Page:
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  12. 12 The Worst-Case Scenario Fabricate a scenario in which students would need to work together and solve problems to succeed, like being stranded on a deserted island or getting lost at sea. Ask them to work together to concoct a solution that ensures everyone arrives safely. You might ask them to come up with a list of 10 must-have items that would help them most, or a creative passage to safety. Encourage them to vote — everyone must agree to the final solution. It’s a Mystery Many children (and grown-ups) enjoy a good mystery, so why not design one that must be solved cooperatively? Give each student a numbered clue. In order to solve the mystery — say, the case of the missing mascot — children must work together to solve the clues in order. The “case” might require them to move from one area of the room to the next, uncovering more clues. Save the Egg This activity can get messy and may be suitable for older children who can follow safety guidelines when working with raw eggs. Teams must work together to find a way to “save” the egg (Humpty Dumpty for elementary school students?) — in this case an egg dropped from a specific height. That could involve finding the perfect soft landing, or creating a device that guides the egg safely to the ground. Let their creativity work here. Balloon Balance The concept of the balloon balance game is very straightforward. You can decide whether you’d like your students to be in pairs or small groups. Each team is responsible for keeping their balloons in the air with each member being allowed to touch one balloon one time for each turn. At first, with just a few balloons, the game will be fairly easy. Over time, it will become more challenging, forcing students to develop a strategy for keeping their balloons in the air.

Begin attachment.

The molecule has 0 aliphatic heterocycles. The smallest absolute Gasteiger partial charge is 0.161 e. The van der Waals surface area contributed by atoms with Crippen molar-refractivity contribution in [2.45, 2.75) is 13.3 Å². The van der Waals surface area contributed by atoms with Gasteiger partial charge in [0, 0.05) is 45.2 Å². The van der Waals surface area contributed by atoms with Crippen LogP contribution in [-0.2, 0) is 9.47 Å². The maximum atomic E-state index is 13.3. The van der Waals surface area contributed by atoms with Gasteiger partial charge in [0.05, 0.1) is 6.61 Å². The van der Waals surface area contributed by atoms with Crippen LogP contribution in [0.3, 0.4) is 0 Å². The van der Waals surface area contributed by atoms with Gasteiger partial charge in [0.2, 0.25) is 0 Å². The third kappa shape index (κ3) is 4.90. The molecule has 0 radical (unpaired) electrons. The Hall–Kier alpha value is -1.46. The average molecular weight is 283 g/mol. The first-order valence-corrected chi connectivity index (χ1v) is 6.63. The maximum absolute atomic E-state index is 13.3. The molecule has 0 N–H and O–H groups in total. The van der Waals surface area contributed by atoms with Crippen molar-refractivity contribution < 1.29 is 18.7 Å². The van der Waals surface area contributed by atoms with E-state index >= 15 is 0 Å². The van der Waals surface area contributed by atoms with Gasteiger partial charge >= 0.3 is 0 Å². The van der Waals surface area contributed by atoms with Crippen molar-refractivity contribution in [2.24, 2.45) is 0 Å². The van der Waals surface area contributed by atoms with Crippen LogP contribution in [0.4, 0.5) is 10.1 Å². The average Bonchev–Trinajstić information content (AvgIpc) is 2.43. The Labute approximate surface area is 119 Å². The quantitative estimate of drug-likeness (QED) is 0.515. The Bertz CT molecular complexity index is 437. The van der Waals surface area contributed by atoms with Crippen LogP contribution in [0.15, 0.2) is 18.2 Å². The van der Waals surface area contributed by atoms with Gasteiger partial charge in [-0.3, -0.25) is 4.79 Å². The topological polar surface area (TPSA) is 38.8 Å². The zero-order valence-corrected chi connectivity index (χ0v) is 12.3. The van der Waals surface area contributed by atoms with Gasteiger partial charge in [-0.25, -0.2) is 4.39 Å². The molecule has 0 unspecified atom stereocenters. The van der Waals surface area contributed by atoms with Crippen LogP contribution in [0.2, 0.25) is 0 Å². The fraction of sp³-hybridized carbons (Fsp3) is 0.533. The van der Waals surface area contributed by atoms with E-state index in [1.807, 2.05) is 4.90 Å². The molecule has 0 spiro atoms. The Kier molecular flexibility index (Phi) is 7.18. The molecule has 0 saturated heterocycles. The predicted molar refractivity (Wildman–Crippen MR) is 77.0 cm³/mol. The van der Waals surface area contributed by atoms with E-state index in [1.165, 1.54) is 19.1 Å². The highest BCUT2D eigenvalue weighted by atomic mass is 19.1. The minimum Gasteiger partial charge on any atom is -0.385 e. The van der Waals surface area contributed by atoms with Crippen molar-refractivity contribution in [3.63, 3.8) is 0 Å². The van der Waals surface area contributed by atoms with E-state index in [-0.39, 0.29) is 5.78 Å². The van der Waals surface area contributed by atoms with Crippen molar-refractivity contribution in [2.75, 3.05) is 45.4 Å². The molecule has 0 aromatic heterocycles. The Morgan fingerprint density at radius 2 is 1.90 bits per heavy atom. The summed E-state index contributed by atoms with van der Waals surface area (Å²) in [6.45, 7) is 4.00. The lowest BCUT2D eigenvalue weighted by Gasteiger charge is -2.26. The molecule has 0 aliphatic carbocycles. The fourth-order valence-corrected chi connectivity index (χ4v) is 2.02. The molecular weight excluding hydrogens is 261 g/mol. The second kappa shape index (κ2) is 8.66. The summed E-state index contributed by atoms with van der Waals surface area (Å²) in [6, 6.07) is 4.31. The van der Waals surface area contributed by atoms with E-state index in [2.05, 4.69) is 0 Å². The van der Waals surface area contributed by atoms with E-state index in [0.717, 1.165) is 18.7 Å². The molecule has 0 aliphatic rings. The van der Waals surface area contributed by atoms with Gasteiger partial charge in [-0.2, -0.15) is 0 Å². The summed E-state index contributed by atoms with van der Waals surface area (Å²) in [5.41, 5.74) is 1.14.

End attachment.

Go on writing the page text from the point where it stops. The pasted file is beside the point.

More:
13. 13 Create Your Own In this exercise, teams must create their own, brand new, problem-solving activity. This game encourages participants to think about the problem-solving process. It builds skills such as creativity, negotiation and decision making, as well as communication and time management. After the activity, teams should be better equipped to work together, and to think on their feet. What You'll Need: Ideally four or five people in each team. A large, private room. Paper, pens and flip charts. Instructions: As the participants arrive, you announce that, rather than spending an hour on a problem- solving team-building activity, they must design an original one of their own. Divide participants into teams and tell them that they have to create a new problem-solving team-building activity that will work well in their organization. The activity must not be one that they have already participated in or heard of. After an hour, each team must present their new activity to everyone else, and outline its key benefits.